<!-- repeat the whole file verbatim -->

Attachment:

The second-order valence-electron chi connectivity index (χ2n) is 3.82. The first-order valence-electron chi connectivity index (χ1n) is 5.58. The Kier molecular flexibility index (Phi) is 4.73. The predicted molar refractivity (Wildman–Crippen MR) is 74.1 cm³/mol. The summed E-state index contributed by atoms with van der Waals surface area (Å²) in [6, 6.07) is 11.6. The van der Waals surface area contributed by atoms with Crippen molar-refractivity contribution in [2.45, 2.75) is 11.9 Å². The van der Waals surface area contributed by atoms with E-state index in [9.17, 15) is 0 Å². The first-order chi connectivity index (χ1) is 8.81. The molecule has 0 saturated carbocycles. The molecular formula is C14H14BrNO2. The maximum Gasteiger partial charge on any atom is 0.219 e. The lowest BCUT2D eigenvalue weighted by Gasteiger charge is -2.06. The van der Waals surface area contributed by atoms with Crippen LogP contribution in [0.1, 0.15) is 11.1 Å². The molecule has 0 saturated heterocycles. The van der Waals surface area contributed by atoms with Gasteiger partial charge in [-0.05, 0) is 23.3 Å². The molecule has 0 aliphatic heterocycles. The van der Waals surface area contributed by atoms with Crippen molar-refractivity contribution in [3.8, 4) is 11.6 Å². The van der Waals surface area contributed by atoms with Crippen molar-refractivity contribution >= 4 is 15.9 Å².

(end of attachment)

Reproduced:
The second-order valence-electron chi connectivity index (χ2n) is 3.82. The first-order valence-electron chi connectivity index (χ1n) is 5.58. The Kier molecular flexibility index (Phi) is 4.73. The predicted molar refractivity (Wildman–Crippen MR) is 74.1 cm³/mol. The summed E-state index contributed by atoms with van der Waals surface area (Å²) in [6, 6.07) is 11.6. The van der Waals surface area contributed by atoms with Crippen molar-refractivity contribution in [2.45, 2.75) is 11.9 Å². The van der Waals surface area contributed by atoms with E-state index in [9.17, 15) is 0 Å². The first-order chi connectivity index (χ1) is 8.81. The molecule has 0 saturated carbocycles. The molecular formula is C14H14BrNO2. The maximum Gasteiger partial charge on any atom is 0.219 e. The lowest BCUT2D eigenvalue weighted by Gasteiger charge is -2.06. The van der Waals surface area contributed by atoms with Crippen LogP contribution in [0.1, 0.15) is 11.1 Å². The molecule has 0 saturated heterocycles. The van der Waals surface area contributed by atoms with Gasteiger partial charge in [-0.05, 0) is 23.3 Å². The molecule has 0 aliphatic heterocycles. The van der Waals surface area contributed by atoms with Crippen molar-refractivity contribution in [3.8, 4) is 11.6 Å². The van der Waals surface area contributed by atoms with Crippen molar-refractivity contribution >= 4 is 15.9 Å².